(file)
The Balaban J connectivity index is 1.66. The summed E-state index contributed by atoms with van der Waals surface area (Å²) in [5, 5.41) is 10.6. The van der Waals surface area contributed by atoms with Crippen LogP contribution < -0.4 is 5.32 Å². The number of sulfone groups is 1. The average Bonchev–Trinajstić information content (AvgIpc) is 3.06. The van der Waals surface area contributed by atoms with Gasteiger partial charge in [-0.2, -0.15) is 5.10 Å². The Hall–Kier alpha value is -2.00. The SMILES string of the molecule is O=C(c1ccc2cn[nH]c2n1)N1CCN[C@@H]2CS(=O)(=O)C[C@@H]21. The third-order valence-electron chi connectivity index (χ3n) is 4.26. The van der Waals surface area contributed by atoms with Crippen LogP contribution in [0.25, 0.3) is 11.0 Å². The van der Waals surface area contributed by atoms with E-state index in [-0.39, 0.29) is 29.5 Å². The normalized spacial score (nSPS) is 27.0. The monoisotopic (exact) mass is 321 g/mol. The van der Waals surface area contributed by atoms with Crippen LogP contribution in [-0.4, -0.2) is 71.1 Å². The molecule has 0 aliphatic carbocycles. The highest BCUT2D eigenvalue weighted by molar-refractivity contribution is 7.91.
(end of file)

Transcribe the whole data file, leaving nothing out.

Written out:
The Balaban J connectivity index is 1.66. The summed E-state index contributed by atoms with van der Waals surface area (Å²) in [5, 5.41) is 10.6. The van der Waals surface area contributed by atoms with Crippen LogP contribution < -0.4 is 5.32 Å². The number of sulfone groups is 1. The average Bonchev–Trinajstić information content (AvgIpc) is 3.06. The van der Waals surface area contributed by atoms with Gasteiger partial charge in [-0.2, -0.15) is 5.10 Å². The Hall–Kier alpha value is -2.00. The SMILES string of the molecule is O=C(c1ccc2cn[nH]c2n1)N1CCN[C@@H]2CS(=O)(=O)C[C@@H]21. The third-order valence-electron chi connectivity index (χ3n) is 4.26. The van der Waals surface area contributed by atoms with Crippen LogP contribution in [0.25, 0.3) is 11.0 Å². The van der Waals surface area contributed by atoms with E-state index in [-0.39, 0.29) is 29.5 Å². The normalized spacial score (nSPS) is 27.0. The monoisotopic (exact) mass is 321 g/mol. The van der Waals surface area contributed by atoms with Crippen LogP contribution in [-0.4, -0.2) is 71.1 Å². The molecule has 0 aliphatic carbocycles. The highest BCUT2D eigenvalue weighted by molar-refractivity contribution is 7.91.